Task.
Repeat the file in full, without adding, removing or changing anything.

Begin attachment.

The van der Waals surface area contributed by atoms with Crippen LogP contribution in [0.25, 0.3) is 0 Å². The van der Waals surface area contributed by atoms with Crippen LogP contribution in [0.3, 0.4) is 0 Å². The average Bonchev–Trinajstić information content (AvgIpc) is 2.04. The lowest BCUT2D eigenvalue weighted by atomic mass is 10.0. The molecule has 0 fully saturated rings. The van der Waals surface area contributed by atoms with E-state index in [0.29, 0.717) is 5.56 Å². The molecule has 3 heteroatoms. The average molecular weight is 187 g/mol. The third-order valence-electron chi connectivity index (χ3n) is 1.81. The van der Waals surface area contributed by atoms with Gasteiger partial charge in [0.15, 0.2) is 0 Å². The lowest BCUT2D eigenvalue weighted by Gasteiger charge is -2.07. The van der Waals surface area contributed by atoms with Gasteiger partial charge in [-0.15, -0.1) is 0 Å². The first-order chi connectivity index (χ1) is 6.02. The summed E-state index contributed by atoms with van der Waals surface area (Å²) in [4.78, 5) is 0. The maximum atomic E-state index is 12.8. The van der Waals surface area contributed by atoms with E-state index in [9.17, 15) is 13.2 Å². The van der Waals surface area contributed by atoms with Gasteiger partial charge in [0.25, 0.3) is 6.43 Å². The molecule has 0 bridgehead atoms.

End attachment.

The van der Waals surface area contributed by atoms with Crippen LogP contribution in [0.25, 0.3) is 0 Å². The van der Waals surface area contributed by atoms with Crippen LogP contribution in [0.3, 0.4) is 0 Å². The average Bonchev–Trinajstić information content (AvgIpc) is 2.04. The lowest BCUT2D eigenvalue weighted by atomic mass is 10.0. The molecule has 0 fully saturated rings. The van der Waals surface area contributed by atoms with E-state index in [0.29, 0.717) is 5.56 Å². The molecule has 3 heteroatoms. The average molecular weight is 187 g/mol. The third-order valence-electron chi connectivity index (χ3n) is 1.81. The van der Waals surface area contributed by atoms with Gasteiger partial charge in [0.15, 0.2) is 0 Å². The lowest BCUT2D eigenvalue weighted by Gasteiger charge is -2.07. The van der Waals surface area contributed by atoms with Gasteiger partial charge in [-0.15, -0.1) is 0 Å². The first-order chi connectivity index (χ1) is 6.02. The summed E-state index contributed by atoms with van der Waals surface area (Å²) in [4.78, 5) is 0. The maximum atomic E-state index is 12.8. The van der Waals surface area contributed by atoms with E-state index in [9.17, 15) is 13.2 Å². The van der Waals surface area contributed by atoms with Gasteiger partial charge in [0.25, 0.3) is 6.43 Å². The molecule has 0 bridgehead atoms.